Envelope will depend on the client’s aspirations, tradition, local context, planning requirements and budget constraints. To save on cost, design may consider the use of open concourses in areas that do not necessarily need to provide an enclosed environment.

Bowl form can range from independent straight stands to oval bowl geometry, single-stand to multi-stand, symmetrical stadiums to asymmetrical stadiums; terrace tread depths and seat widths also vary, and this all influences the cost. A continuous stadium seating bowl has more complexity than a rectilinear solution and so is more expensive, but conversely is often considered to provide a better spectator atmosphere and environment.

Field of play will be influenced by various factors, such as sporting regulatory requirements, events calendar, broadcasting and league requirements. Options of natural grass, artificial or hybrid, undersoil heating and so on all address these requirements differently and can vary greatly in cost.

Audiovisual and technical aspirations are an increasing consideration. Costs associated are dependent not only on location, capacity and league or tournament requirements, but must also consider other stadium uses, for example holding concerts or other sporting events. Sponsorship arrangements can often be harnessed to help support the investment in audiovisual equipment.

Other project costs such as loose furniture, fittings and equipment, catering facilities, brewery costs, professional fees, finance costs, infrastructure and planning costs must also be taken into account. Typically, these will fall outside the main building contract, but must be considered within the overall development budget and business plan.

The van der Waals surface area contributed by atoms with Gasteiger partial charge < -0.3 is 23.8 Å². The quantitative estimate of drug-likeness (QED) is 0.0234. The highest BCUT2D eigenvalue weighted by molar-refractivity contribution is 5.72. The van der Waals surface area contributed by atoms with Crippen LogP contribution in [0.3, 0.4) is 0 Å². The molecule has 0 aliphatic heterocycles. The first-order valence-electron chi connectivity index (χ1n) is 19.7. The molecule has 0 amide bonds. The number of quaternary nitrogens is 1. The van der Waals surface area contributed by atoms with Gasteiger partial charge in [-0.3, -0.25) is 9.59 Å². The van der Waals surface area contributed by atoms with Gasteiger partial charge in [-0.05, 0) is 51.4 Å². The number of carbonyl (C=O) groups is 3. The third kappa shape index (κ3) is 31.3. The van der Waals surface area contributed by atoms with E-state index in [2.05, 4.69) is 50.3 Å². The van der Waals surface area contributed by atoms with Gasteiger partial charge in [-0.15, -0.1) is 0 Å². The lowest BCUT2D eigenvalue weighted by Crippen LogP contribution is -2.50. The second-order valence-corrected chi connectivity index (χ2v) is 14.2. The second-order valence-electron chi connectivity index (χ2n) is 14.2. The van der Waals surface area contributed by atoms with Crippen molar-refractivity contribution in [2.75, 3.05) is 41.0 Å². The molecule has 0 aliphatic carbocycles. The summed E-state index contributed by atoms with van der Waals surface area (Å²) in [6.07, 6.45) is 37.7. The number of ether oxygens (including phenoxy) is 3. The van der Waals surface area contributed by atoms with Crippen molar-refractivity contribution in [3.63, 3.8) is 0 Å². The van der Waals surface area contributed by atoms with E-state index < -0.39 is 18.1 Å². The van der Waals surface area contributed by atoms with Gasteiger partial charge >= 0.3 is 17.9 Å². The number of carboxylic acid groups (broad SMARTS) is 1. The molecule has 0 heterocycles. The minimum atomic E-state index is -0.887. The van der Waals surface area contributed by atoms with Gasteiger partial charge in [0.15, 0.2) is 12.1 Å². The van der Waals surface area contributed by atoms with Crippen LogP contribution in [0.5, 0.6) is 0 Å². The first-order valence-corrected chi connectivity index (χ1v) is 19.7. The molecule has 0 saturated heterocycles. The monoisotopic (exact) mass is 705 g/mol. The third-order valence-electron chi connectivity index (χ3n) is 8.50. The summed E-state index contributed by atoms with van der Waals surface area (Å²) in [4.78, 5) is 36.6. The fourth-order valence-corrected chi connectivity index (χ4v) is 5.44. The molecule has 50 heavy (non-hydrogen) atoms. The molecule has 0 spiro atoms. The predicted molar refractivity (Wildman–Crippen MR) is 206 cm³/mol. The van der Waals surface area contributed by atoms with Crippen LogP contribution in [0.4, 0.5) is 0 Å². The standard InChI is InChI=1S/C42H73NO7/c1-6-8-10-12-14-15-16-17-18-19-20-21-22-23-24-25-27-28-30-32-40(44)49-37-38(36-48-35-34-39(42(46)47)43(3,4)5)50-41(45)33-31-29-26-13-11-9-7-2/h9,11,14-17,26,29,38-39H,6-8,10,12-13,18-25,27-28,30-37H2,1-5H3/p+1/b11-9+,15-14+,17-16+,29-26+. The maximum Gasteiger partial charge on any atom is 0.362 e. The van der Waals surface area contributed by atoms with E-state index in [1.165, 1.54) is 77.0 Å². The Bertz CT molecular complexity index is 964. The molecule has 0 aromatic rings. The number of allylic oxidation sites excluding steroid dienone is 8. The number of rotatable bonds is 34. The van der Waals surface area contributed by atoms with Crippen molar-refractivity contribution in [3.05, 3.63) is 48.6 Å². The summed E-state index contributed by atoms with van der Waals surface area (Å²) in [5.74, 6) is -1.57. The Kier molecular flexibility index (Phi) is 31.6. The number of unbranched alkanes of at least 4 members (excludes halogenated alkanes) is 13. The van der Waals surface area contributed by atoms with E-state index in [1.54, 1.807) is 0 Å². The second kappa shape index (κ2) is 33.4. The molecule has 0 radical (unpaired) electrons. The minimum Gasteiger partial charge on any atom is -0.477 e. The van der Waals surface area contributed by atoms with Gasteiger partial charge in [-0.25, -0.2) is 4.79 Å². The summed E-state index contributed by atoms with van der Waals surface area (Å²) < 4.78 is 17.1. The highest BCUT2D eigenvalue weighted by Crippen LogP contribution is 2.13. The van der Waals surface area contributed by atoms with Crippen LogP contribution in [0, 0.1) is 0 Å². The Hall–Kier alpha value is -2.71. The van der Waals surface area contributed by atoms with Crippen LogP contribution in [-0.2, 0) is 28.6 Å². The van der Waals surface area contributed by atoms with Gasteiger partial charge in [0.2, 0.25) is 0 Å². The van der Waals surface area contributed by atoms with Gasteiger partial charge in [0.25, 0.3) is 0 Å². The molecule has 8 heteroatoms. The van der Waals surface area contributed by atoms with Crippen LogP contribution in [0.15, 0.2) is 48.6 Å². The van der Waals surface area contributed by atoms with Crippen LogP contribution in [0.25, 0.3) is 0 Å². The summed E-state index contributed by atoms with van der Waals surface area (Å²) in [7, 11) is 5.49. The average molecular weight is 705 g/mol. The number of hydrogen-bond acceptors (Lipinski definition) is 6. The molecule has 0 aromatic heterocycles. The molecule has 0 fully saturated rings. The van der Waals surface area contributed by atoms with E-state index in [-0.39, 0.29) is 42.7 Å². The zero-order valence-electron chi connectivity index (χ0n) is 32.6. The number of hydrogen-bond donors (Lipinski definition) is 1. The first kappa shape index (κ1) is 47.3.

It is essential that clients know where various costs sit. Specific costs can move between construction and development budgets, depending on the client’s own preference and attitude to risk – for instance, the supply of catering and loose furniture and equipment. Sponsorship revenue can also be beneficial to the client, which should be encouraged to explore such opportunities and the potential for sponsors to issue equipment such as TVs and bar equipment.

04 / Procurement

Depending upon location, the pool of available contractors and consultants with the experience and desire to embark on stadium developments may be limited. This, together with budget and well-documented unsuccessful stadium contracting ventures, has, in our experience, driven stadium procurement typically towards a two-stage design and build procurement approach that facilitates all Client expectations and the budget into a tendered offer to a third party design. This often includes the novation of the client’s specialist stadium consultant team, either prior to or at the conclusion of a pre-construction services agreement. The timing of novation needs careful consideration as the award by the Client would be for a lump sum fixed price contract with the final design being completely fulfilling the Clients expectations.

The above two-stage procurement allows the client to pass the delivery risk on to contractors through a design and build approach. While the market is typically resistant to take on the full risk of single-stage traditional tendering process, budgets for projects based on a single-stage procurement may be manipulated by an adjustment of the Clients expectation via Value Engineering or de-scoping. It may therefore be said that if harnessing either a two-stage or single traditional approach the procurement should be set up to allow the contractor and client the opportunity to fully engage with the design team in working up the design and cost of the development. This allows it to understand the risks before committing to a fixed price and ownership of the design and project delivery. Based upon our experience, we favour a two-stage design and build approach.

Such an approach gives the contractor more confidence when considering whether to engage in the delivery of schemes of this challenging building type. Typically, the client will own the design until RIBA stage III to IV, prior to passing the ownership on to the contractor for delivery.